1.     Department of the Environment, Community and Local Government (2013) Homelessness policy statement. Dublin: Department of the Environment, Community and Local Government. www.drugsandalcohol.ie/19346
2.     O’Sullivan J (2013, 21 February) Speech by Ms Jan O’Sullivan TD, Minister for Housing and Planning on the launch of the homeless policy statement. Available at www.drugsandalcohol.ie/19346
3.     O’Sullivan E (2012) Ending homelessness: a housing-led approach. Dublin: Department of the Environment, Community and Local Government. www.environ.ie/en/Publications/DevelopmentandHousing/Housing/FileDownLoad,32437,en.pdf
4.   Regan M (2013, 22 February) ‘Hope is not enough’ to end long-term homelessness. Irish Examiner. Accessed 8 May 2013 at www.irishexaminer.com/ireland/hope-not-enough-to-end-long-term-homelessness-223411.html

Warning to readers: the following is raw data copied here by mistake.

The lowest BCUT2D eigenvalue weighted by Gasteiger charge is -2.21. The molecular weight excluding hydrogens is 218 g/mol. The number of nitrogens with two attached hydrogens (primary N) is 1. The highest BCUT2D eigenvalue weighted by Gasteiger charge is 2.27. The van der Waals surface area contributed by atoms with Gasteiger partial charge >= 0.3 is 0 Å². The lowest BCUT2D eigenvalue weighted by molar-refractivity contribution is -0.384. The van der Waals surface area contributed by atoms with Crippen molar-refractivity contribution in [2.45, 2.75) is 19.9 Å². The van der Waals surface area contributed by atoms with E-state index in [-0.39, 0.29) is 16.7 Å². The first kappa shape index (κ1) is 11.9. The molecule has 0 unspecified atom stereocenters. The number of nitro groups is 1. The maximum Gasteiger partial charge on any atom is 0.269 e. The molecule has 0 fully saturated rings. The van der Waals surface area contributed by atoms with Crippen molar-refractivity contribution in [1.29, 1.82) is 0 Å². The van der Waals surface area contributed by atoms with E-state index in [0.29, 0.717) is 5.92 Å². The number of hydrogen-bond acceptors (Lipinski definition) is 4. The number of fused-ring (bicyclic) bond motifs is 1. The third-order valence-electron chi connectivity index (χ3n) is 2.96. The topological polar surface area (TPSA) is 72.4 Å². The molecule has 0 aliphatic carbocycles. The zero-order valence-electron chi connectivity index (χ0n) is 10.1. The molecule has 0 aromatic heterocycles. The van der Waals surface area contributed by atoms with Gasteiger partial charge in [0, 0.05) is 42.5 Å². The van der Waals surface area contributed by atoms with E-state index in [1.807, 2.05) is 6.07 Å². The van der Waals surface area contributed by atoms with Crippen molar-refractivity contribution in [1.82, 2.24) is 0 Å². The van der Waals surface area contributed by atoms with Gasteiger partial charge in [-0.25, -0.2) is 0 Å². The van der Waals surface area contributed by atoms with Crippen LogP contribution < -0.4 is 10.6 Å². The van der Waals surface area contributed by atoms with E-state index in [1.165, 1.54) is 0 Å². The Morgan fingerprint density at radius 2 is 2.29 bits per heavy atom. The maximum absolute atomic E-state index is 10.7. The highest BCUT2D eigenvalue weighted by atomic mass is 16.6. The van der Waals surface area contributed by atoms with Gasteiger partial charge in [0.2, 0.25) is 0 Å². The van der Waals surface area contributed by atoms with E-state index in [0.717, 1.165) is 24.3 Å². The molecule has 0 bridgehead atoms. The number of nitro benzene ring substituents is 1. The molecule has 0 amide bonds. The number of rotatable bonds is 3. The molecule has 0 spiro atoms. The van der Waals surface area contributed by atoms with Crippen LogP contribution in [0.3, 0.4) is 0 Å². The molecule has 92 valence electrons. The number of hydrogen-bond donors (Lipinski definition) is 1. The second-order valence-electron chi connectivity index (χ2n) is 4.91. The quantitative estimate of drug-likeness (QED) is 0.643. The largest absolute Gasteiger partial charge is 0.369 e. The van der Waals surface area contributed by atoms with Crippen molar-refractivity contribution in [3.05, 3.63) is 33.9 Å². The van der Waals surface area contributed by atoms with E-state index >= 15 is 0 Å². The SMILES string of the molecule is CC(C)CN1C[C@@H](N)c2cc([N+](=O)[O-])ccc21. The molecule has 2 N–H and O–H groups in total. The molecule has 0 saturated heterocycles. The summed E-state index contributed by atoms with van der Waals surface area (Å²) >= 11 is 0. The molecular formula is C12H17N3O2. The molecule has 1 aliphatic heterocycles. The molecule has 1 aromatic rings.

Item Type
Publication Type
Irish-related, Open Access, Article
Drug Type
All substances
Intervention Type
Harm reduction, Policy
Issue Title
Issue 46, Summer 2013
July 2013
Page Range
p. 19
Health Research Board
Issue 46, Summer 2013
Accession Number
HRB (Electronic Only)